At the 20cm level, two rocks, probably comprising a part of the original infill, were removed from the slump side of the pit. In removing the next 10cm spit we observed a marked drop-off in bone fragment frequency at the sieve. At 30cm below the surface the soil became hard and closely compacted and no further bone remains were evident. Spillage out of the side of the pit also ceased at this level. Excavations were then terminated on this sterile base and the sieve contents and sieved matrix were re-interred. The cairn was the re-erected on its original location.
In the 10cm surface overlay a metal screw and two iron nails were retrieved at the sieve. In the following spit various pieces of miscellaneous metal fragments were retrieved. However, because of their fragmented and distorted nature, positive identification was not possible. The only diagnostic objects were a soft-metal backing platform from a four-eyed button and a shrapnel piece.
The majority of the bone material we retrieved at the sieve was in the size order of 5-15mm, much of it in fact falling through the 5mm mesh of the sieve in use. A few larger but adiagnostic pieces were also retrieved. The only identifiable fragments were a possibly piece of the articular process of a mandible, a phalange and a fragment of an indeterminable limb bone. No other artefacts or any other diagnostic human skeletal material was evident.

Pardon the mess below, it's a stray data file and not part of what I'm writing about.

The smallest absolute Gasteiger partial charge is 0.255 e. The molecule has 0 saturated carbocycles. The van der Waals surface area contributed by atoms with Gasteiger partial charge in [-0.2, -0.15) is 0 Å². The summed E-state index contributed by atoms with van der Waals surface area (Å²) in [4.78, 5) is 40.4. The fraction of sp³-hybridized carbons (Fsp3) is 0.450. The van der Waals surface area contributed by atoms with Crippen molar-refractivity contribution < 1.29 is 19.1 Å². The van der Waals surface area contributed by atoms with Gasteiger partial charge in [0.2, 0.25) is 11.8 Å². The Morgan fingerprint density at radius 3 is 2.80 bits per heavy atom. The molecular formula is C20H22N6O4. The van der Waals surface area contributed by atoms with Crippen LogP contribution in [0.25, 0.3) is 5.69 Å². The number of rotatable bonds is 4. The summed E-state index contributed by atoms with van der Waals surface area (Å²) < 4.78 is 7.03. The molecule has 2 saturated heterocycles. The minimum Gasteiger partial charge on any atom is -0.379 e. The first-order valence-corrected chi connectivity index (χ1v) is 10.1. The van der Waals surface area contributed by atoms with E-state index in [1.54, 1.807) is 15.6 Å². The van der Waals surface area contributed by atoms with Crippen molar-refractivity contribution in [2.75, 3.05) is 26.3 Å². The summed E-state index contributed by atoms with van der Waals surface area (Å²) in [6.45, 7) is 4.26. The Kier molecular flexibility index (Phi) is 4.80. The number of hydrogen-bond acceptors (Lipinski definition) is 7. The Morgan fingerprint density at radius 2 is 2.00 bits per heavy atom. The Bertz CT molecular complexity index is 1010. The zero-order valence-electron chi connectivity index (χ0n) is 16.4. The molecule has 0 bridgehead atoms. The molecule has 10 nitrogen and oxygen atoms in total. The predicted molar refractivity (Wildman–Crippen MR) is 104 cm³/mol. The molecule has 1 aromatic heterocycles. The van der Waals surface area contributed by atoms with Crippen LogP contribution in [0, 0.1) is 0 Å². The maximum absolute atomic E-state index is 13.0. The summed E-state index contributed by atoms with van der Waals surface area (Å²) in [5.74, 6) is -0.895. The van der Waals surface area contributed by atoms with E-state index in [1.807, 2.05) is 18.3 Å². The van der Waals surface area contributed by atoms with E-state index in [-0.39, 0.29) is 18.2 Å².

Our desk study shows that the battlefield was visited by a number of burial parties in the four years post the battle. Many of the cairns visible at Isandlwana today are likely to be the results of Boast’s work, superimposed on and modifying the efforts of the earlier burial parties. It is likely that only those graves in the Colonial Cemetery mark the burials of known individuals, the others being the repositories of partial remains collected from the open, from earlier incomplete interment, and from the dongas. Most of the cairns cannot be seen as marking the place where a soldier fell.